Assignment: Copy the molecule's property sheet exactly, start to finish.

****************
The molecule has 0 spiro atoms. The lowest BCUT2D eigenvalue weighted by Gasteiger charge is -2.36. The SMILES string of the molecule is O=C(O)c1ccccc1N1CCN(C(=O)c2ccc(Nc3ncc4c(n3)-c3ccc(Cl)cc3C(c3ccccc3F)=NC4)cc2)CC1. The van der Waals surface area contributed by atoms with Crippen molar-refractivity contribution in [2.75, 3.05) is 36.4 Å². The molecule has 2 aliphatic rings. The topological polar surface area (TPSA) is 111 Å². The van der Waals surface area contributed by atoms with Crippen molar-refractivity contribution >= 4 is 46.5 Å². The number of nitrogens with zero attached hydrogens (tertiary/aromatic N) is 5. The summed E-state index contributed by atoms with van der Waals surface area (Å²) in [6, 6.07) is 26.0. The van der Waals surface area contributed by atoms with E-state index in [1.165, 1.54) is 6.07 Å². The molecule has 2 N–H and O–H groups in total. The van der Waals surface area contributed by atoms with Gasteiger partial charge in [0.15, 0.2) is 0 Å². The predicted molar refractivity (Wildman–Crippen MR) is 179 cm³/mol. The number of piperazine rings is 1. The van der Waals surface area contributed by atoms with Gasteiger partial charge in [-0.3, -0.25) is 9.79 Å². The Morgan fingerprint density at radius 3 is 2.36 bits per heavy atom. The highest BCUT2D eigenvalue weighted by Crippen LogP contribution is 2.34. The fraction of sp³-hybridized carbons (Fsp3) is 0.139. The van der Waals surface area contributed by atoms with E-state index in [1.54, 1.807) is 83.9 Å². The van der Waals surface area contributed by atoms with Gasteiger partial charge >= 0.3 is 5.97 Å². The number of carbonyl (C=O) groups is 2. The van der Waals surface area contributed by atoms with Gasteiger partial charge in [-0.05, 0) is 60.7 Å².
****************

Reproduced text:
The molecule has 0 spiro atoms. The lowest BCUT2D eigenvalue weighted by Gasteiger charge is -2.36. The SMILES string of the molecule is O=C(O)c1ccccc1N1CCN(C(=O)c2ccc(Nc3ncc4c(n3)-c3ccc(Cl)cc3C(c3ccccc3F)=NC4)cc2)CC1. The van der Waals surface area contributed by atoms with Crippen molar-refractivity contribution in [2.75, 3.05) is 36.4 Å². The molecule has 2 aliphatic rings. The topological polar surface area (TPSA) is 111 Å². The van der Waals surface area contributed by atoms with Crippen molar-refractivity contribution >= 4 is 46.5 Å². The number of nitrogens with zero attached hydrogens (tertiary/aromatic N) is 5. The summed E-state index contributed by atoms with van der Waals surface area (Å²) in [6, 6.07) is 26.0. The van der Waals surface area contributed by atoms with E-state index in [1.165, 1.54) is 6.07 Å². The molecule has 2 N–H and O–H groups in total. The van der Waals surface area contributed by atoms with Gasteiger partial charge in [0.15, 0.2) is 0 Å². The predicted molar refractivity (Wildman–Crippen MR) is 179 cm³/mol. The number of piperazine rings is 1. The van der Waals surface area contributed by atoms with Gasteiger partial charge in [-0.3, -0.25) is 9.79 Å². The Morgan fingerprint density at radius 3 is 2.36 bits per heavy atom. The highest BCUT2D eigenvalue weighted by Crippen LogP contribution is 2.34. The fraction of sp³-hybridized carbons (Fsp3) is 0.139. The van der Waals surface area contributed by atoms with E-state index in [1.54, 1.807) is 83.9 Å². The van der Waals surface area contributed by atoms with Gasteiger partial charge >= 0.3 is 5.97 Å². The number of carbonyl (C=O) groups is 2. The van der Waals surface area contributed by atoms with Gasteiger partial charge in [-0.05, 0) is 60.7 Å².